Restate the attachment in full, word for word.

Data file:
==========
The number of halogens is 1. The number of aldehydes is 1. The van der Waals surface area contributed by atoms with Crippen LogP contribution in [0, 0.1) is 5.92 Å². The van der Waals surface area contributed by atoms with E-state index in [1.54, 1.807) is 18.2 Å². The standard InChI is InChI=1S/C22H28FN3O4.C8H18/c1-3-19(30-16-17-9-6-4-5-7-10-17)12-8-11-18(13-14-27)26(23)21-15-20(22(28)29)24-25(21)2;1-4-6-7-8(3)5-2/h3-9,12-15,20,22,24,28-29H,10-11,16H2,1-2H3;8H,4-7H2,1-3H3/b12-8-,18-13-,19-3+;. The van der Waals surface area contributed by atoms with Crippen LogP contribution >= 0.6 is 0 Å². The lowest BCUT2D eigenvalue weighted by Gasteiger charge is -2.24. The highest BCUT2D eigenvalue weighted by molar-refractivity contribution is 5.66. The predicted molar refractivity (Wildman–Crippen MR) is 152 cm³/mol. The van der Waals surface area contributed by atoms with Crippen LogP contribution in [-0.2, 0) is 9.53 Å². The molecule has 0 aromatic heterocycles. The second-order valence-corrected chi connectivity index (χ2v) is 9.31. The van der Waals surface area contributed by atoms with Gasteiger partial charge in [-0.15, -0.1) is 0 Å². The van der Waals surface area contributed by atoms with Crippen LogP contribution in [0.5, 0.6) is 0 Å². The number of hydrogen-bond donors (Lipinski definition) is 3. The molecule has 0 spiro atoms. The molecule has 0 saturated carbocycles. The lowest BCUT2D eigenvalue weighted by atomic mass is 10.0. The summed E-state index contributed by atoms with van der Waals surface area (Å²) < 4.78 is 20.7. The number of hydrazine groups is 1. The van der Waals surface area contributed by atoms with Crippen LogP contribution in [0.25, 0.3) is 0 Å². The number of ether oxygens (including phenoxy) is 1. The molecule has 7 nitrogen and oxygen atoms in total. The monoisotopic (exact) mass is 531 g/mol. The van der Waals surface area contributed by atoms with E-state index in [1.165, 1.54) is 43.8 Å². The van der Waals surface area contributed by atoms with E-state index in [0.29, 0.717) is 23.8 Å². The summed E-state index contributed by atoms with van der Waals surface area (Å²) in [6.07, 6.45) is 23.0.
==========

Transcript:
The number of halogens is 1. The number of aldehydes is 1. The van der Waals surface area contributed by atoms with Crippen LogP contribution in [0, 0.1) is 5.92 Å². The van der Waals surface area contributed by atoms with E-state index in [1.54, 1.807) is 18.2 Å². The standard InChI is InChI=1S/C22H28FN3O4.C8H18/c1-3-19(30-16-17-9-6-4-5-7-10-17)12-8-11-18(13-14-27)26(23)21-15-20(22(28)29)24-25(21)2;1-4-6-7-8(3)5-2/h3-9,12-15,20,22,24,28-29H,10-11,16H2,1-2H3;8H,4-7H2,1-3H3/b12-8-,18-13-,19-3+;. The van der Waals surface area contributed by atoms with Crippen LogP contribution >= 0.6 is 0 Å². The lowest BCUT2D eigenvalue weighted by Gasteiger charge is -2.24. The highest BCUT2D eigenvalue weighted by molar-refractivity contribution is 5.66. The predicted molar refractivity (Wildman–Crippen MR) is 152 cm³/mol. The van der Waals surface area contributed by atoms with Crippen LogP contribution in [-0.2, 0) is 9.53 Å². The molecule has 0 aromatic heterocycles. The second-order valence-corrected chi connectivity index (χ2v) is 9.31. The van der Waals surface area contributed by atoms with Gasteiger partial charge in [-0.15, -0.1) is 0 Å². The van der Waals surface area contributed by atoms with Crippen LogP contribution in [0.5, 0.6) is 0 Å². The number of hydrogen-bond donors (Lipinski definition) is 3. The molecule has 0 spiro atoms. The molecule has 0 saturated carbocycles. The lowest BCUT2D eigenvalue weighted by atomic mass is 10.0. The summed E-state index contributed by atoms with van der Waals surface area (Å²) < 4.78 is 20.7. The number of hydrazine groups is 1. The van der Waals surface area contributed by atoms with Crippen LogP contribution in [0.25, 0.3) is 0 Å². The number of ether oxygens (including phenoxy) is 1. The molecule has 7 nitrogen and oxygen atoms in total. The monoisotopic (exact) mass is 531 g/mol. The van der Waals surface area contributed by atoms with E-state index in [1.165, 1.54) is 43.8 Å². The van der Waals surface area contributed by atoms with E-state index in [0.29, 0.717) is 23.8 Å². The summed E-state index contributed by atoms with van der Waals surface area (Å²) in [6.07, 6.45) is 23.0.